Russian President Vladimir Putin is calling on rebels in eastern Ukraine to “stop advancing,” hours after Ukraine announced that steps have been agreed upon with Russia for a future cease-fire in the region.
Putin, speaking in the Mongolian capital of Ulan Bator, said he came up with a 7-point peace plan on the plane trip there in which Kiev must withdraw its troops and stop its artillery strikes.
"The warring parties should immediately coordinate and do the following things together," Putin said in televised comments. "The first thing is for the armed forces and insurgents of the south-east of Ukraine to stop active advancing in the Donetsk and Luhansk regions.
"Second is for the Ukrainian military to withdraw their troops at a safe distance that will make artillery and other strikes on populated areas impossible," he added.
Putin also urged an unconditional exchange of prisoners and said he expected a final agreement between Kiev and the rebels to be reached Friday at peace talks in Minsk, Belarus.
The remarks came after the office of Ukrainian President Petro Poroshenko released a statement saying that "mutual understanding was reached regarding the steps that will contribute to the establishment of peace."
Initially, the statement said that there was "agreement on a permanent cease-fire in the Donbass" with Russia, but it was later revised to say "agreement on a cease-fire regime."
The changes appeared in Ukrainian, Russian and English-language versions issued by the office.
The statements appeared to indicate that both sides were in agreement on conditions necessary for a cease-fire, not that one would take effect soon.
Putin's spokesman, Dmitry Peskov, was quoted by Russian news agencies on Wednesday as saying the leaders had "largely agreed on steps that would be conducive to a cease-fire," but repeated that Russia is not involved in the fighting.
Vladislav Brrig, a rebel official, told The Associated Press, "As long as Ukrainian forces are on the territory of the Donetsk People's Republic there can be no cease-fire"
The rebels ignored a 10-day unilateral cease-fire that Poroshenko had called in June.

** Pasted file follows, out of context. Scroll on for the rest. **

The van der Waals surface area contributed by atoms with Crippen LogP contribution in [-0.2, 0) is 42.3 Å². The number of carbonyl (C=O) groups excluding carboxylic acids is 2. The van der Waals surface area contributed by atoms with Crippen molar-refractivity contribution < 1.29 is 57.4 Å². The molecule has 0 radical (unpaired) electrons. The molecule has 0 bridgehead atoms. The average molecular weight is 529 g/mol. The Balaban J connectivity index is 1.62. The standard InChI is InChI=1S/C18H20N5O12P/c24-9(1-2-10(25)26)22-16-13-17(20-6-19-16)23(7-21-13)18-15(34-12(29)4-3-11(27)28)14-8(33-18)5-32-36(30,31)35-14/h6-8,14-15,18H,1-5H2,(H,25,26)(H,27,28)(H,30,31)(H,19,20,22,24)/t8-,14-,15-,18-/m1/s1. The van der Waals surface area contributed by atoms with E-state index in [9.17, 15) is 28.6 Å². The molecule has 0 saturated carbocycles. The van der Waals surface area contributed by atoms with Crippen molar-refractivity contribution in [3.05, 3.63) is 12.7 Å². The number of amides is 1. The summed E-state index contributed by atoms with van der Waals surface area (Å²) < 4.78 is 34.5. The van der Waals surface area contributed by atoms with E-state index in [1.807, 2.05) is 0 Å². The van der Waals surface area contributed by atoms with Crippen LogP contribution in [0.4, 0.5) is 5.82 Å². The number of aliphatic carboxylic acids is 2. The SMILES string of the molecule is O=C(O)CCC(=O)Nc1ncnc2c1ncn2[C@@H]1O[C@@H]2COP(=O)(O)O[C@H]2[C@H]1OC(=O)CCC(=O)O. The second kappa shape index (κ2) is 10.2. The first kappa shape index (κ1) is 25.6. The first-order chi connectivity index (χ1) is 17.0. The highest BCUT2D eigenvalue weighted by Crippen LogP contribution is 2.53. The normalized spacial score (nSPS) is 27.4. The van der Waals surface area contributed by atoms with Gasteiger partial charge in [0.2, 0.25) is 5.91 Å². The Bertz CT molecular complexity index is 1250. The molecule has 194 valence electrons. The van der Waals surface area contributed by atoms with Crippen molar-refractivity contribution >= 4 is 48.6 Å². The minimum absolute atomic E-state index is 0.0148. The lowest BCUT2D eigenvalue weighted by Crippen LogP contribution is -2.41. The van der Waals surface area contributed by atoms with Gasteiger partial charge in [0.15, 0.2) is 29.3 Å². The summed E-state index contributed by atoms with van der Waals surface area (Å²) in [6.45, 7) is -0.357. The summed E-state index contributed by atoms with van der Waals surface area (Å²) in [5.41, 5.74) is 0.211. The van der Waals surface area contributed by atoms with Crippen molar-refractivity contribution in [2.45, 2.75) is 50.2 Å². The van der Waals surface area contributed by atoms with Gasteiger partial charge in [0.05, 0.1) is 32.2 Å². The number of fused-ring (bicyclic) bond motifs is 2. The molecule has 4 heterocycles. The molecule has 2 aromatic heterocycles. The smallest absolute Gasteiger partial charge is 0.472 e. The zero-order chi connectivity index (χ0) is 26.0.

Russian markets jumped on first reports of an agreement. The MICEX benchmark was 3 percent higher while the ruble rose 1.2 percent against the U.S. dollar.
Germany's Dax index, which has been particularly sensitive to news regarding the Ukrainian crisis because of the country's economic ties with Russia, was up 1.6 percent.
At midday, the MICEX had eased to 2.7 percent higher and the DAX was up 1.2 percent.
Obama said it was too early to tell what the announcement meant. He noted previous unsuccessful attempts and questioned whether the separatists would abide by any cease-fire.
"We haven't seen a lot of follow-up on so-called announced cease-fires," Obama said. "Having said that, if in fact Russia is prepared to stop financing, arming, training, in many cases joining with Russian troops activities in Ukraine and is serious about a political settlement, that is something we all hope for."
Ukraine and the West have accused Russia of sending its troops and weapons to support pro-Russian insurgents who have been fighting government forces in eastern Ukraine since mid-April. Moscow has vehemently denied this charge.
That denial leaves unclear how effective the truce announced Wednesday would prove to be. After a meeting with Poroshenko last week, Putin had said a cease-fire was not discussed because Russia was not a party to the conflict.
Rebel leaders said earlier this week that they would respect Ukraine's sovereignty in exchange for autonomy. The rebels previously have called for full independence for their regions or possible absorption into Russia. Poroshenko has spoken in favor of devolving some of the central government's power to regions, but that is far short of autonomy for the rebel regions.
Over the weekend, the European Union leaders agreed to prepare a new round of sanctions that could be enacted in a week, after NATO accused Russia of sending tanks and troops into southeastern Ukraine.
Fighting in eastern Ukraine has killed nearly 2,600 people and forced more than 340,000 to flee their homes, according to the U.N.
Earlier Wednesday, Reuters reported that separatist rebels in Ukraine were close to taking back control of the Donetsk airport from government forces in what would be the insurgents' most significant gain since their latest offensive began last week.
"The airport is 95 percent under our control. Practically, we are holding it by now. Some remaining Ukrainian troops need to be cleared," Aleksandar Timofeyev, a leader of one of the main rebel units in Donetsk, told Reuters. "The Ukrainian Army is retreating. It's more of a flight by now. Reasonable ones give up their weapons and go. Others stay in the ground for good."
A rebel source told the news agency that an attempt to storm the airport was under way: "It will soon be over."
Meanwhile, Russia’s defense ministry announced Wednesday that the forces in charge of its nuclear arsenal will conduct exercises this month involving more than 4,000 soldiers and 400 technical units, including aircraft.
The RIA Novosti news agency quoted the defense ministry as saying that the exercises will take place in the Altai region of south-central Russia, according to Reuters.
Dmitry Andreyev, a major in the strategic rocket forces, said troops will be "conducting combat missions in conditions of active radio-electronic jamming and intensive enemy actions in areas of troop deployment."
Preparations are also underway for a joint military exercise involving 1,000 U.S. troops and its allies near Ukraine’s western border, Reuters reports.
The Associated Press contributed to this report.